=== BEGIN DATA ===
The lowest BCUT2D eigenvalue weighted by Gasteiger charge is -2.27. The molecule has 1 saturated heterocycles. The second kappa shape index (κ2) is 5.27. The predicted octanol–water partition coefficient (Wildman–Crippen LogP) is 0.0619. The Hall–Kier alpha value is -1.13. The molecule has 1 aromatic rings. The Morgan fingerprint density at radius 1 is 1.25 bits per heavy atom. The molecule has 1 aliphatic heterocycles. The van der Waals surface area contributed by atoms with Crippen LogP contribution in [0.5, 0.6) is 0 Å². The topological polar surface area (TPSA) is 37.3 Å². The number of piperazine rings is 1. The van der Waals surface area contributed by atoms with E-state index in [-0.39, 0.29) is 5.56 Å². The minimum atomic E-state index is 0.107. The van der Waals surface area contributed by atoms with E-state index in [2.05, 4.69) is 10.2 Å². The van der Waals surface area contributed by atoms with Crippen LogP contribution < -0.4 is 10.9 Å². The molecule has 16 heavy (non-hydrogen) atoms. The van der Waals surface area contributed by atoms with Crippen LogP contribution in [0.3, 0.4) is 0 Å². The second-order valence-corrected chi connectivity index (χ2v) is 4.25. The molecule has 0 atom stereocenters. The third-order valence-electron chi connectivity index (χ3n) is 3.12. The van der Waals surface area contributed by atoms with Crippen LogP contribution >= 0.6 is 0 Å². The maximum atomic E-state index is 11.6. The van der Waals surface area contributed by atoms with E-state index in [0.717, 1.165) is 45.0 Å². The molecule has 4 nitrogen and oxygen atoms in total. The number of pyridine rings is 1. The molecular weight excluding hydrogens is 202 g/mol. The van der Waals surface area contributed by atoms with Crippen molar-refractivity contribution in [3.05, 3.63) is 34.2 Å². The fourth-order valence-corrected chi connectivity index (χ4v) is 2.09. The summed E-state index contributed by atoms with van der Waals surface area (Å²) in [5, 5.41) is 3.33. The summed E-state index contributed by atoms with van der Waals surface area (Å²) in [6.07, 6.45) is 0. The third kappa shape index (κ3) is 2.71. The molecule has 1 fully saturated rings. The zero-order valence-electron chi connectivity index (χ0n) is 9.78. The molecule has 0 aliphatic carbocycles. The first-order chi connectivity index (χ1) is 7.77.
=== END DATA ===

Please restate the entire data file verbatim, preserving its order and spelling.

The lowest BCUT2D eigenvalue weighted by Gasteiger charge is -2.27. The molecule has 1 saturated heterocycles. The second kappa shape index (κ2) is 5.27. The predicted octanol–water partition coefficient (Wildman–Crippen LogP) is 0.0619. The Hall–Kier alpha value is -1.13. The molecule has 1 aromatic rings. The Morgan fingerprint density at radius 1 is 1.25 bits per heavy atom. The molecule has 1 aliphatic heterocycles. The van der Waals surface area contributed by atoms with Crippen LogP contribution in [0.5, 0.6) is 0 Å². The topological polar surface area (TPSA) is 37.3 Å². The number of piperazine rings is 1. The van der Waals surface area contributed by atoms with E-state index in [-0.39, 0.29) is 5.56 Å². The minimum atomic E-state index is 0.107. The van der Waals surface area contributed by atoms with E-state index in [2.05, 4.69) is 10.2 Å². The van der Waals surface area contributed by atoms with Crippen LogP contribution < -0.4 is 10.9 Å². The molecule has 16 heavy (non-hydrogen) atoms. The van der Waals surface area contributed by atoms with Crippen LogP contribution in [0.3, 0.4) is 0 Å². The second-order valence-corrected chi connectivity index (χ2v) is 4.25. The molecule has 0 atom stereocenters. The third-order valence-electron chi connectivity index (χ3n) is 3.12. The van der Waals surface area contributed by atoms with Crippen LogP contribution >= 0.6 is 0 Å². The maximum atomic E-state index is 11.6. The van der Waals surface area contributed by atoms with E-state index in [0.717, 1.165) is 45.0 Å². The molecule has 4 nitrogen and oxygen atoms in total. The number of pyridine rings is 1. The molecular weight excluding hydrogens is 202 g/mol. The van der Waals surface area contributed by atoms with Crippen molar-refractivity contribution in [3.05, 3.63) is 34.2 Å². The fourth-order valence-corrected chi connectivity index (χ4v) is 2.09. The summed E-state index contributed by atoms with van der Waals surface area (Å²) in [5, 5.41) is 3.33. The summed E-state index contributed by atoms with van der Waals surface area (Å²) in [6.07, 6.45) is 0. The third kappa shape index (κ3) is 2.71. The molecule has 1 fully saturated rings. The zero-order valence-electron chi connectivity index (χ0n) is 9.78. The molecule has 0 aliphatic carbocycles. The first-order chi connectivity index (χ1) is 7.77.